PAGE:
Such a clash of narratives is not restricted to the medical world. The philosopher, John Harris, shows similar puzzlement and disapproval, when considering the controversy over organ retention and the proposals for a more respectful treatment of human remains:
A quite absurd, if understandable, preoccupation with reverence and respect for bodily tissue has come to dominate discussions of retained tissues and organs in the wake of the Alder Hey revelations. We do not normally feel this reverence for our bodily remains, tissue and organs when alive—why suddenly this morbid postmortem preoccupation?5
Harris’s disrespect for respect in this situation stems from his commitment to a valuation of human life in terms of identity based on consciousness. He shares this with the philosopher John Locke, who gave an account of human identity based solely on awareness and memory. Such a view leaves no room for the significance of the body, though it lends itself well to the scientific paradigm on which medical practice is usually based. (One of us, Alastair, has explored this problem with John Harris’s view of the body at greater length in a chapter in a forthcoming book entitled “Why the body matters: reflections on John Harris’s account of organ procurement”.6)
Embodiment, vulnerability, and loss
It would be naïve to suppose that these two discourses can easily be reconciled. Indeed there is no need to do so, provided we understand that they serve different purposes. The medical discourse is functional for achieving the goals of scientific medicine, in which the body as object is required in order to create the generalisations that allow for differential diagnosis and (some kinds of) therapeutic intervention. Even in the realm of the living, however, it is now well recognised that such distancing and objectifying of the body has detrimental effects on health, and offers only limited scope for effective recovery from illness.
When medicine extends uncritically into the realm of the dead and supposes that “this malformed and damaged heart” (to be stored in a jar for further study) is the same as “my child’s heart” (soon to be buried with my child’s body), then it loses the plot completely. But, due to the god like status that society has accorded doctors, the scientific account of the body becomes the only “rational” one. The meanings attributed to the parts of the body by doctors and by the lay public are in reality completely different, and each has its own rationality. Intimate relationships never concern merely a meeting of minds or of Lockean self valuing pools of consciousness! The physical body of the person loved is fully part of the love that parent feels for child or wife for husband. This embodiment of the person does not suddenly disappear in death, though, of course, it soon becomes necessary to let go of the body and live only with the memory and mental images of the person now dead. A mother cuddling her dead child, a husband kissing the cold brow of his wife’s dead body, are not acts which deny the death of the person. They are part of the story of human lives shared and of the pain which comes from parting.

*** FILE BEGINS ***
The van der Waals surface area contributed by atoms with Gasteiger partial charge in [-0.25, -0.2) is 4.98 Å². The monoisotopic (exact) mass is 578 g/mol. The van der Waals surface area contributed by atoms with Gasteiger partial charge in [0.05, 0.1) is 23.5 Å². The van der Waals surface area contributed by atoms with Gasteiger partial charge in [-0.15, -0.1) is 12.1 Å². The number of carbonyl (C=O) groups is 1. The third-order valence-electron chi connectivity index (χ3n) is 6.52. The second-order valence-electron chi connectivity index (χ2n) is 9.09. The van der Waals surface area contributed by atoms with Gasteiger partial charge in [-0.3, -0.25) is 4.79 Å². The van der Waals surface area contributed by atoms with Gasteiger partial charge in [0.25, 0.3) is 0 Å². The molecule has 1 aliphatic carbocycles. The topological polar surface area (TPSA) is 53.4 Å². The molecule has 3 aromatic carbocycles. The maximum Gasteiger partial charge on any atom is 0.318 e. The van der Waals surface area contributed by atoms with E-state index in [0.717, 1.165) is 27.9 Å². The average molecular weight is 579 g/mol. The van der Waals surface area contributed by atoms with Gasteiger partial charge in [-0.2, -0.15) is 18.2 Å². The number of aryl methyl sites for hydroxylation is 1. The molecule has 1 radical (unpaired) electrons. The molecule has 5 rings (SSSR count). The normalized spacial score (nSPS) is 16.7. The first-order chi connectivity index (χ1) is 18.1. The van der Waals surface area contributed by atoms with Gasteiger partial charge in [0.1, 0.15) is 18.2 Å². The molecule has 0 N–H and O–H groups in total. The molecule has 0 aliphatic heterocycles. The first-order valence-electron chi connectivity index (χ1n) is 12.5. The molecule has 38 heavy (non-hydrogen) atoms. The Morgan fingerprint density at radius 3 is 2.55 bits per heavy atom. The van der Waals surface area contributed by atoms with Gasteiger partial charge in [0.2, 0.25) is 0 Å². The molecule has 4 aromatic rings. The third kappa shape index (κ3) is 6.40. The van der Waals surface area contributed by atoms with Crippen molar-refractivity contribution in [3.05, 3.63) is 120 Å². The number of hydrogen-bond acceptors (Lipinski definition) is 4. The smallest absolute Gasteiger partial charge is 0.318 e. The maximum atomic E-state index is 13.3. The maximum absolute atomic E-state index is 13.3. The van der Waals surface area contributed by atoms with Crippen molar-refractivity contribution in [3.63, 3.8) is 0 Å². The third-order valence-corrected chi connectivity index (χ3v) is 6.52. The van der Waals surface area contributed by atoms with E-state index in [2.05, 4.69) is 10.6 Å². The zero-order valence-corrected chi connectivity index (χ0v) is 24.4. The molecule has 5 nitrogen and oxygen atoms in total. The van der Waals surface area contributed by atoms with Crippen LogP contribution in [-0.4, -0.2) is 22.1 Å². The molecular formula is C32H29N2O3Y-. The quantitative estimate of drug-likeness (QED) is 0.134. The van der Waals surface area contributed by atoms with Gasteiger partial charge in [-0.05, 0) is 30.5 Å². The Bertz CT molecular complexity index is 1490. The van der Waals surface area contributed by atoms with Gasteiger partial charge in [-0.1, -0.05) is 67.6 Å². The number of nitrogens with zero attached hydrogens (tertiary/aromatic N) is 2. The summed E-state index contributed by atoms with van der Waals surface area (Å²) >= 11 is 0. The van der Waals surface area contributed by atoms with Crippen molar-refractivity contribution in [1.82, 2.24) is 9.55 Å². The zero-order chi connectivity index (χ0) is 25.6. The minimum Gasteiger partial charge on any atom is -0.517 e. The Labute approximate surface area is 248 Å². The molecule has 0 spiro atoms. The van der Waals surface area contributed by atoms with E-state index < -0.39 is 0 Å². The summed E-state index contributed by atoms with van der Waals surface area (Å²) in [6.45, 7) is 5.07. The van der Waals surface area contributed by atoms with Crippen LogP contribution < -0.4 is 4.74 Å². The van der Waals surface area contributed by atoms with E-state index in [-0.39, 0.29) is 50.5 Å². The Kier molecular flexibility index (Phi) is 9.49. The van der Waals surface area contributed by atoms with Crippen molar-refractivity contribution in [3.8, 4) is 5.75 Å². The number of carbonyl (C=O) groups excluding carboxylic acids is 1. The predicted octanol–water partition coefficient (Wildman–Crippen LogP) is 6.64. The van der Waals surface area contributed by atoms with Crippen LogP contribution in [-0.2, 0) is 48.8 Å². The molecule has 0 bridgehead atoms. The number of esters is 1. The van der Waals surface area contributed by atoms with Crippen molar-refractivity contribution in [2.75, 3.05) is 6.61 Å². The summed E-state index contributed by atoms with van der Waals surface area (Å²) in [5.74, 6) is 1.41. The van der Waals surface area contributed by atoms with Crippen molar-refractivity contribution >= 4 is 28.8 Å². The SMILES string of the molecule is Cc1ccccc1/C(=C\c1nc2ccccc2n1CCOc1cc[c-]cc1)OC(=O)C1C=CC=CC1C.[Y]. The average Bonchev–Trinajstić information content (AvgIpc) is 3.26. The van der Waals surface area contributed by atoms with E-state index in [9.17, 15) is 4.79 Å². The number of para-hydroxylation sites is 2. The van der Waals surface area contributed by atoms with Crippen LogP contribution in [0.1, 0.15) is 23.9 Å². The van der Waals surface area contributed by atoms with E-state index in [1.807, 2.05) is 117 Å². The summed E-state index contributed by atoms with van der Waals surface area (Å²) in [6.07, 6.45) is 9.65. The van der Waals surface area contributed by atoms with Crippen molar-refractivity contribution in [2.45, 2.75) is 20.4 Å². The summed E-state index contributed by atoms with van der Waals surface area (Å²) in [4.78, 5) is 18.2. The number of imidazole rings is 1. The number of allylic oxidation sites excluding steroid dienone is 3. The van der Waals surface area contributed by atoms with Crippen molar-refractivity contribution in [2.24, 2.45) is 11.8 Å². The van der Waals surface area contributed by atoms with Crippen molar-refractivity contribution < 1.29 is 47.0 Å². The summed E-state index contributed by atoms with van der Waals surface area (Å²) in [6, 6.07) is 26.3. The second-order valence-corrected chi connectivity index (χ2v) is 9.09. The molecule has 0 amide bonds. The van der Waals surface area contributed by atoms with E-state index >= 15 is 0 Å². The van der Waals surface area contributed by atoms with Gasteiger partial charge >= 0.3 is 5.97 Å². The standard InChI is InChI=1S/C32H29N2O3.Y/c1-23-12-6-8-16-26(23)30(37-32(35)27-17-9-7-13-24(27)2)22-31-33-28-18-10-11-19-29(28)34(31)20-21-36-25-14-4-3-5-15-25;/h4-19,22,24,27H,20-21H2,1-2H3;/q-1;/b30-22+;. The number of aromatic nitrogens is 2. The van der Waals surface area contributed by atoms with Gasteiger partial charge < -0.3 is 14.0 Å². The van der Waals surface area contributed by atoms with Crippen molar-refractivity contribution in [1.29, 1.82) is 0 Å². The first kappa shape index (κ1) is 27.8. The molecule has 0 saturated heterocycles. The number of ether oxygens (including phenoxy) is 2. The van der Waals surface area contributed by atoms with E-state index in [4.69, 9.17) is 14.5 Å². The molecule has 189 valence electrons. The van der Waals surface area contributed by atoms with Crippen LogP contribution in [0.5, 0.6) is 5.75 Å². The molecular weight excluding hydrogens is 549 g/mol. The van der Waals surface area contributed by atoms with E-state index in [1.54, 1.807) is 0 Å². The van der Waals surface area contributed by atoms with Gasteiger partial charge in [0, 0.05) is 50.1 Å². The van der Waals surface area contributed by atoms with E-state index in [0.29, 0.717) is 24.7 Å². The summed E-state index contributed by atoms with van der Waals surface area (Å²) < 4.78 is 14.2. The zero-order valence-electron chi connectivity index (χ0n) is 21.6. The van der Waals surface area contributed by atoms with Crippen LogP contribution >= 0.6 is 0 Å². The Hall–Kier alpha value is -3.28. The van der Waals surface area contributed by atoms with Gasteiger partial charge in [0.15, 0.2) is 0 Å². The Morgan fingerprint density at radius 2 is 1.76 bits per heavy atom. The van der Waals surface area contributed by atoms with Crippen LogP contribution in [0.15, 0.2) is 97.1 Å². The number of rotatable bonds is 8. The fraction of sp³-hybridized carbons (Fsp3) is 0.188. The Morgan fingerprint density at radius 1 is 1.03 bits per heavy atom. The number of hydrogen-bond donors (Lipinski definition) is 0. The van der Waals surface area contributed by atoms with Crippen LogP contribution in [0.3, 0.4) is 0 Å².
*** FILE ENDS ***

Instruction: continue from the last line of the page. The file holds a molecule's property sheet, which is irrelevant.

For these reasons, we believe that the narrative that best explains why unconsented organ retention was such an affront is one that focuses on embodiment of the self. In speaking of “embodiment” we refer not just to issues concerned with respect for the dead, but also with the way in which we experience ourselves, other selves, and the world around us. These experiences of embodiment are characterised by closeness, vulnerability, and loss.
Emotions, the body, and the narrative self
At this point in our discussion some lines from a poem of Philip Larkin’s come to mind:
I would not dareConsole you if I could. What can be said,Except that suffering is exact, but whereDesire takes charge, readings will grow erratic?7
The striking contrast between the philosophical and medical narratives about the treatment of the bodies of the dead and the lay narratives of the same events stems from the centrality of emotion in personal relationships. In the retained organs controversy, families were criticised for letting their feelings run away with them, and it was suggested that the media were deliberately manipulating emotions to get a good story, with headlines such as “They stole my baby’s soul”. According to The Times, this outpouring of emotion badly damaged medicine:
The body parts furore triggered an irrational and emotional backlash against pathology and organ donation, the effects of which are still being felt. A recent survey published in New Scientist found that one in ten pathology posts is vacant, as doctors shy away from joining a profession so widely caricatured as ghoulish.8